August 22, 2012
Korean Data Centers Consider Turning Up the Heat
By Rich Steeves
TMCnet Web Editor
As any data center provider will tell you, one of the biggest challenges with running a data center is keeping it cool. Companies spend a great deal of money on cooling systems for their data centers, and many businesses have been investing heavily in researching green alternatives to traditional air conditioning. But Intel (News - Alert) is trying a completely different tactic to cut down on its cooling bill: turning up the heat.
Or, rather, the company is going to run its data centers at a higher temperature. The traditional temperature can range anywhere from 64 to 70 degrees Fahrenheit, but some companies have been pushing that boundary. Facebook (News - Alert), for example, reportedly plans to run its new North Carolina facility in the range of 80 to 85 degrees, while Intel is already looking into running a New Mexico data center at a steamy 92 degrees. Other companies are surely taking note of this trend.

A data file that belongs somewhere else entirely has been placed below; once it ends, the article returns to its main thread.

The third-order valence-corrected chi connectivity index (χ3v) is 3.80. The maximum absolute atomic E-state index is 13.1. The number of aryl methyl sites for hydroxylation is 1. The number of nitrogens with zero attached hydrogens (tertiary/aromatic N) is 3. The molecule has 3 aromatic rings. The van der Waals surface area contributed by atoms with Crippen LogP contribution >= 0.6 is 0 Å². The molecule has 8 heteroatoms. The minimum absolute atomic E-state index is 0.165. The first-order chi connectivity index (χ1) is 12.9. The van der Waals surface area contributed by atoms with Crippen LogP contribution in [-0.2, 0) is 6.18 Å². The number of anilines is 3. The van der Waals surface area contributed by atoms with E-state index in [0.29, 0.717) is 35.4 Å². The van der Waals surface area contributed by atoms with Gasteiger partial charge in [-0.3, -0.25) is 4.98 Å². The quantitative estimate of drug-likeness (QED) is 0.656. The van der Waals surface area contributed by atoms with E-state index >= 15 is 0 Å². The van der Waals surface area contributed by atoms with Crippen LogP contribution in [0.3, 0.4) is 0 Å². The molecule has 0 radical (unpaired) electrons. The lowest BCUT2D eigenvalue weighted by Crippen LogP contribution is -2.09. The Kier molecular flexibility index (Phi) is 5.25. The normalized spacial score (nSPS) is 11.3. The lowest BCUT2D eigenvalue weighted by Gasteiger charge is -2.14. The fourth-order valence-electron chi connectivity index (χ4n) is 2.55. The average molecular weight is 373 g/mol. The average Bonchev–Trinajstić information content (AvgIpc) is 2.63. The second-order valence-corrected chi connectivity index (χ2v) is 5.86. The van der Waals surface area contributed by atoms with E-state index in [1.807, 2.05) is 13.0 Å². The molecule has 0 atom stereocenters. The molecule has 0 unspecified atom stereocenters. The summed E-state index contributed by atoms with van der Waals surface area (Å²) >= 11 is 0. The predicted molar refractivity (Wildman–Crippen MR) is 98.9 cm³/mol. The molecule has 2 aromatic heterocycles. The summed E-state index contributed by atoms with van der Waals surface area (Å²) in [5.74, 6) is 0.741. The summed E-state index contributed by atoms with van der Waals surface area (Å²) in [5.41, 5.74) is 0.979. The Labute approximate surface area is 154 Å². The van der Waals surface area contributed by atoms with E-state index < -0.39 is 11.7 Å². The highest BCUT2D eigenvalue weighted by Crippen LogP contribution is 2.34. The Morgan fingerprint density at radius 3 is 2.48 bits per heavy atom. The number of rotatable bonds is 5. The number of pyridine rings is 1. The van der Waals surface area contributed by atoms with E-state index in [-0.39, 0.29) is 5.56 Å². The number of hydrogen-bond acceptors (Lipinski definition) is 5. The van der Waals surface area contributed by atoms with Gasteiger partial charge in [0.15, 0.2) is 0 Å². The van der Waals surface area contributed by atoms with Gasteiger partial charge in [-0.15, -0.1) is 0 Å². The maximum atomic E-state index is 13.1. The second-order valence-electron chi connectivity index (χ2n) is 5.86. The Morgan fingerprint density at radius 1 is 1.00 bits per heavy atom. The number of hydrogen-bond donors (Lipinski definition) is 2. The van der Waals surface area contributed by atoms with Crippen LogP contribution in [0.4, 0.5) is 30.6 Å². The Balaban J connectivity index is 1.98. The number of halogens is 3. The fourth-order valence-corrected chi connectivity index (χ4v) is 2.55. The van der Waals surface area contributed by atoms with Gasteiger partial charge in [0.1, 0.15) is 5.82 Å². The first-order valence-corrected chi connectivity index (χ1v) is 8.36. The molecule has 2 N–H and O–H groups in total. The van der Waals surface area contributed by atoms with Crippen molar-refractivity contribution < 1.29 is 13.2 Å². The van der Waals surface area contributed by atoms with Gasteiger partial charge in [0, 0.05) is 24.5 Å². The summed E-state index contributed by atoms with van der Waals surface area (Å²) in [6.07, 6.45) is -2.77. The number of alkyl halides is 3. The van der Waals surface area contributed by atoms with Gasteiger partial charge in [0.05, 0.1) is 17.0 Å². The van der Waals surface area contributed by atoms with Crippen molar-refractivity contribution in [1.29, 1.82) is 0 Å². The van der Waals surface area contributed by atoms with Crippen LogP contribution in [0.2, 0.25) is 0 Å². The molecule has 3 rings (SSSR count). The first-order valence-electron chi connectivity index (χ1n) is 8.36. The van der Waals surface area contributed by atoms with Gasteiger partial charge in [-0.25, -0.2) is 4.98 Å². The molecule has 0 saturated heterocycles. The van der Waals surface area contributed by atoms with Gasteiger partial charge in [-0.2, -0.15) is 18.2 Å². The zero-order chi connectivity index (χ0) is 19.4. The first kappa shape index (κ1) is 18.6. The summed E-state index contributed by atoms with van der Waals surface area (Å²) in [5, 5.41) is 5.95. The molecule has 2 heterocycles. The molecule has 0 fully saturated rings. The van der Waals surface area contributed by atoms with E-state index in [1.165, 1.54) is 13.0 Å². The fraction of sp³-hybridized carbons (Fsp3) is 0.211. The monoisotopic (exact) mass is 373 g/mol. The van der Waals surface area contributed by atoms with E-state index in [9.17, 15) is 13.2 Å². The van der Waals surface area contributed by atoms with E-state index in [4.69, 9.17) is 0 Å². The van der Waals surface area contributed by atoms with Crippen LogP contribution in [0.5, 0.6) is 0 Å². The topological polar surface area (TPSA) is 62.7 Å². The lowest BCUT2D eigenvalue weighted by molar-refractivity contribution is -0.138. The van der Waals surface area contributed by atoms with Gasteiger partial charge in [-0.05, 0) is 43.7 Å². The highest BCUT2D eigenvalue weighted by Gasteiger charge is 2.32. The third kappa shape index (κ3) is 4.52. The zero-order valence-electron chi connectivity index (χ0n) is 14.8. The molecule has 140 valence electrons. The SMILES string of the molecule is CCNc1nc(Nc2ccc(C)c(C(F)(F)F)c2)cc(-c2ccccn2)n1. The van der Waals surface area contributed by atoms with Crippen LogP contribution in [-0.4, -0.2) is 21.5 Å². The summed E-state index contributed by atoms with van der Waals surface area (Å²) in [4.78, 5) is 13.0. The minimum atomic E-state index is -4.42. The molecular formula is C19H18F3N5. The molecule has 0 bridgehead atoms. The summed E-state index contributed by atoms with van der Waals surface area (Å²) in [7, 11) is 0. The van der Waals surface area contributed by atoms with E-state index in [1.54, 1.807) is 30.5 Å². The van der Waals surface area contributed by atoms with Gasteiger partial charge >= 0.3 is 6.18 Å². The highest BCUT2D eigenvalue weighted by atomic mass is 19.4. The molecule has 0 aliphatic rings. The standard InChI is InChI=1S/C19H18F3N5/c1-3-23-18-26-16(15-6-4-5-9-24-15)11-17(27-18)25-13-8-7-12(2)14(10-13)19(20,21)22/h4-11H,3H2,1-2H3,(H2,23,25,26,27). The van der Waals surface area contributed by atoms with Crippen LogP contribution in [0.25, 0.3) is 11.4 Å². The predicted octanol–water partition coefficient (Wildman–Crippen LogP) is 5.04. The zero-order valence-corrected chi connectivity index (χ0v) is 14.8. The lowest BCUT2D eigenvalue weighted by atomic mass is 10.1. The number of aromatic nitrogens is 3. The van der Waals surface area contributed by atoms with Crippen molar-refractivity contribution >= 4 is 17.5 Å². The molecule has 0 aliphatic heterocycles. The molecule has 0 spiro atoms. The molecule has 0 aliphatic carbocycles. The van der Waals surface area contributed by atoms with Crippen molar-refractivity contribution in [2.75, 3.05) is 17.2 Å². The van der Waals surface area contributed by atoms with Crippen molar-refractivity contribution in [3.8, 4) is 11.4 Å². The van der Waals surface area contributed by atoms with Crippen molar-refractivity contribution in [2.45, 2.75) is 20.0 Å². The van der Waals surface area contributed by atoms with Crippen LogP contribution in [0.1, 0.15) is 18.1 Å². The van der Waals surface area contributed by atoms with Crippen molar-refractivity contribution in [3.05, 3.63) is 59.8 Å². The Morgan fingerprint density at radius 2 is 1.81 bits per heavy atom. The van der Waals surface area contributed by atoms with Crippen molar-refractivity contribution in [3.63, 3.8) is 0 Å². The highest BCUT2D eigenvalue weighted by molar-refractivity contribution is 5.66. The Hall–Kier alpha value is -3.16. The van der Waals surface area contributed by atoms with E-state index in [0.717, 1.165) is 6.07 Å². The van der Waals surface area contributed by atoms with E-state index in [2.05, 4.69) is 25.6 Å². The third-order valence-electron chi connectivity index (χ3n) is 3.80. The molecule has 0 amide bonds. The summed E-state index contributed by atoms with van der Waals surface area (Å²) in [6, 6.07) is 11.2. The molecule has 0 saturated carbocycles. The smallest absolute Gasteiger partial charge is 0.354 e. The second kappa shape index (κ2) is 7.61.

Not to outdo itself, Intel is looking to operate a data center at an even higher temperature. It is partnering with a South Korean telecommunications company to test out a facility that would run at a balmy 100 degrees. KT (News - Alert) will launch this high-temperature test at a data center outside of Seoul, with plans to expand the strategy to 10 other facilities soon afterward.
The companies estimate that for every degree Celsius that they can raise the average temperature of the data centers, they can reduce energy costs by seven percent. If this plan works, expect to see data centers all over the United States follow suit. The number of data centers in the country is on the rise, and more and more companies are starting to be aware of the amount of energy and money that it costs to keep these facilities cool. Turning up the heat could help them from burning through their profits.
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Edited by Jamie Epstein